I’ve been aware of the existence of this Tarot for a long time now, and it’s been on and off my want list since I first stumbled upon it. I finally pulled the trigger on it, and am pleased that I did.
The Hermetic Tarot (HT) is an occult pack to its core, based on the tenets of the Golden Dawn. The art consists of black and white line and stippling drawings by Godfrey Dowson, and it looks really cool, although I have to admit that some of the people do look kind of strange (not any more so than the woodblock figures of the TdM, but still).
Each card is overflowing with esoteric symbolism that I’m sure will take me years to master. Luckily, my familiarity with the Crowley Thoth means I’m not going into this one totally cold. There are differences between the two, of course, because Crowley didn’t strictly adhere to the Golden Dawn’s ideas in his own cards, but overall I think knowing one certainly helps to know the other.
My one complaint about this Tarot is the naming of the court cards.* Traditionally, they are called King, Queen, Knight, and Page, with elemental attributions of Fire, Water, Air, and Earth, respectively. Keeping the same elemental order, Mr. Crowley sought to confuse everyone by renaming the cards Knight, Queen, Prince, and Princess. This is a slight revision of the Golden Dawn’s court, which, again keeping the same elemental order from Fire to Earth, goes King, Queen, Prince, and Princess. I think the Hermetic Tarot should have used the last one, but instead it uses an odd mixture of tradition and Crowley: Knight (Fire), Queen (Water), King (Air), and Princess (Earth). This adds unnecessary confusion to an already confusing part of the Tarot, and should have just been left alone. All in all, though, it’s not that big of a deal once you get it straight in your head.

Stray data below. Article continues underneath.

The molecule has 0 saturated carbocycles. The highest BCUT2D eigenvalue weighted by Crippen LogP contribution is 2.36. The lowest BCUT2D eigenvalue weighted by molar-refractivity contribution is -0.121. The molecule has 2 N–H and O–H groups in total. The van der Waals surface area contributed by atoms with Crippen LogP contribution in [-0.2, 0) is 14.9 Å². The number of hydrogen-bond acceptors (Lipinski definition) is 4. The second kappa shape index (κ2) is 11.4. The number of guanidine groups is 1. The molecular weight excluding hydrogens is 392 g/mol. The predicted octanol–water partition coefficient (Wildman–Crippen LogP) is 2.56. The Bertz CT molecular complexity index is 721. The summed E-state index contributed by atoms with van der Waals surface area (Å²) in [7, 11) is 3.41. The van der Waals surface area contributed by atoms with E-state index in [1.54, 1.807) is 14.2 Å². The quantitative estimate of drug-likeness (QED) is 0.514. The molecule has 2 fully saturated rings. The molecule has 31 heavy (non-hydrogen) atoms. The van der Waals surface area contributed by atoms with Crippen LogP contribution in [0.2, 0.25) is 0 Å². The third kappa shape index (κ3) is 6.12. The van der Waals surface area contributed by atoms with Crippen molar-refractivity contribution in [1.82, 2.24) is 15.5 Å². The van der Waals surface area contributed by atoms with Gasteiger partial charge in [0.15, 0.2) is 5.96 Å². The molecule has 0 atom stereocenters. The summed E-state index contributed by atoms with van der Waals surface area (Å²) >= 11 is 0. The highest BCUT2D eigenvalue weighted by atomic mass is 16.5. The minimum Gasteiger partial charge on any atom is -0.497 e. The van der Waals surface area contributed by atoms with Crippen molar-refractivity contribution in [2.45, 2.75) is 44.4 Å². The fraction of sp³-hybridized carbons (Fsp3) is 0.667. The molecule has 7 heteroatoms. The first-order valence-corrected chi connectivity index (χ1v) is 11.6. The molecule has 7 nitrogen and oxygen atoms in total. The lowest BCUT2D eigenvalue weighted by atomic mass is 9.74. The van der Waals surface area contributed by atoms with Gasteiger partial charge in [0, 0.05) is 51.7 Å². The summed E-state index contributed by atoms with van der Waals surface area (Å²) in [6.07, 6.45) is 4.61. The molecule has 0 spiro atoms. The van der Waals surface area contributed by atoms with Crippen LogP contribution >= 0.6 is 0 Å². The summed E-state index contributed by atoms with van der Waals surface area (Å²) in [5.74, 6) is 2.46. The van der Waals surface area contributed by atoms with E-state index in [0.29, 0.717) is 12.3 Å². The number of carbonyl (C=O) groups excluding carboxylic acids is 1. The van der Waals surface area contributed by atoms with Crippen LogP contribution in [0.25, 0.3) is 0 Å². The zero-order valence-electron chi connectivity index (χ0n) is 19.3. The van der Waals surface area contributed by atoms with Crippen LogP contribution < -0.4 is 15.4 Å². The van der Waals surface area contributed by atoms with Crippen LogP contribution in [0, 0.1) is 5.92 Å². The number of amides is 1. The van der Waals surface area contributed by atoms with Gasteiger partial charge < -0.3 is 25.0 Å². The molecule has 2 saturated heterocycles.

The occult fascinates me, even if I am far from an expert in it. I wanted a new occult pack mainly for academic purposes, and this one certainly fits the bill. It’s a fine addition to my collection.
*There’s something else, actually, although I wouldn’t call it a complaint so much as a difference of opinion. In his astrological correspondences, Dowson includes Neptune, Uranus, and Pluto along with the seven traditional “planets”. He attributes Pluto to the Fool and Uranus to Judgement, which is the opposite of how I’d like to see them (how did the Golden Dawn do it?). Considering that I hardly so much as dabble in astrology, and when I do, I tend to stick to the traditional seven, it’s not a big deal at all, but I thought I’d mention it, because some people might find that a nit to pick.